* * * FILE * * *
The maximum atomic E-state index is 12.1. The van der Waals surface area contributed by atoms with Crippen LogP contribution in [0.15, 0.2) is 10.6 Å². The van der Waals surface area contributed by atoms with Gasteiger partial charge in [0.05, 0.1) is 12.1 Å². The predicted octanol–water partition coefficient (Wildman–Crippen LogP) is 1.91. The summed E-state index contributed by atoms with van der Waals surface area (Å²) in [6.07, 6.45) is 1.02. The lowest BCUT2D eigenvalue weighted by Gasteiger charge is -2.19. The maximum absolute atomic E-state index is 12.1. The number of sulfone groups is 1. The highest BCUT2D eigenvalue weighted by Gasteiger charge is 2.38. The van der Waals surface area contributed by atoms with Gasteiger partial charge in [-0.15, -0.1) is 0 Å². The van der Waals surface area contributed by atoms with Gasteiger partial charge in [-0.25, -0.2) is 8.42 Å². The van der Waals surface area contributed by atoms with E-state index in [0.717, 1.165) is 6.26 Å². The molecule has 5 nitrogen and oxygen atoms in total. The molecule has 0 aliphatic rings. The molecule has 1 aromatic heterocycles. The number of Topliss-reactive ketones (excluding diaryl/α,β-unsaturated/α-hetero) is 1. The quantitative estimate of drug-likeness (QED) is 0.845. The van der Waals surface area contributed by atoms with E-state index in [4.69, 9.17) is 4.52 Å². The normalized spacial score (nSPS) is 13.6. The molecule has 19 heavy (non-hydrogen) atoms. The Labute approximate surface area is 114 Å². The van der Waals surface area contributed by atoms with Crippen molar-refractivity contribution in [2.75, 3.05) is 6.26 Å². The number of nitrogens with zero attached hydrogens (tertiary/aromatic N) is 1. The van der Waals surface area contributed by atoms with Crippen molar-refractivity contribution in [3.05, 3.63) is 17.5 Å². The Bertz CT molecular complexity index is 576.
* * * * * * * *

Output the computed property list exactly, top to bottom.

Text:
The maximum atomic E-state index is 12.1. The van der Waals surface area contributed by atoms with Crippen LogP contribution in [0.15, 0.2) is 10.6 Å². The van der Waals surface area contributed by atoms with Gasteiger partial charge in [0.05, 0.1) is 12.1 Å². The predicted octanol–water partition coefficient (Wildman–Crippen LogP) is 1.91. The summed E-state index contributed by atoms with van der Waals surface area (Å²) in [6.07, 6.45) is 1.02. The lowest BCUT2D eigenvalue weighted by Gasteiger charge is -2.19. The maximum absolute atomic E-state index is 12.1. The number of sulfone groups is 1. The highest BCUT2D eigenvalue weighted by Gasteiger charge is 2.38. The van der Waals surface area contributed by atoms with Gasteiger partial charge in [-0.15, -0.1) is 0 Å². The van der Waals surface area contributed by atoms with Gasteiger partial charge in [-0.25, -0.2) is 8.42 Å². The van der Waals surface area contributed by atoms with E-state index in [0.717, 1.165) is 6.26 Å². The molecule has 5 nitrogen and oxygen atoms in total. The molecule has 0 aliphatic rings. The molecule has 1 aromatic heterocycles. The number of Topliss-reactive ketones (excluding diaryl/α,β-unsaturated/α-hetero) is 1. The quantitative estimate of drug-likeness (QED) is 0.845. The van der Waals surface area contributed by atoms with E-state index in [4.69, 9.17) is 4.52 Å². The normalized spacial score (nSPS) is 13.6. The molecule has 19 heavy (non-hydrogen) atoms. The Labute approximate surface area is 114 Å². The van der Waals surface area contributed by atoms with Crippen molar-refractivity contribution in [2.75, 3.05) is 6.26 Å². The number of nitrogens with zero attached hydrogens (tertiary/aromatic N) is 1. The van der Waals surface area contributed by atoms with Crippen molar-refractivity contribution in [3.05, 3.63) is 17.5 Å². The Bertz CT molecular complexity index is 576.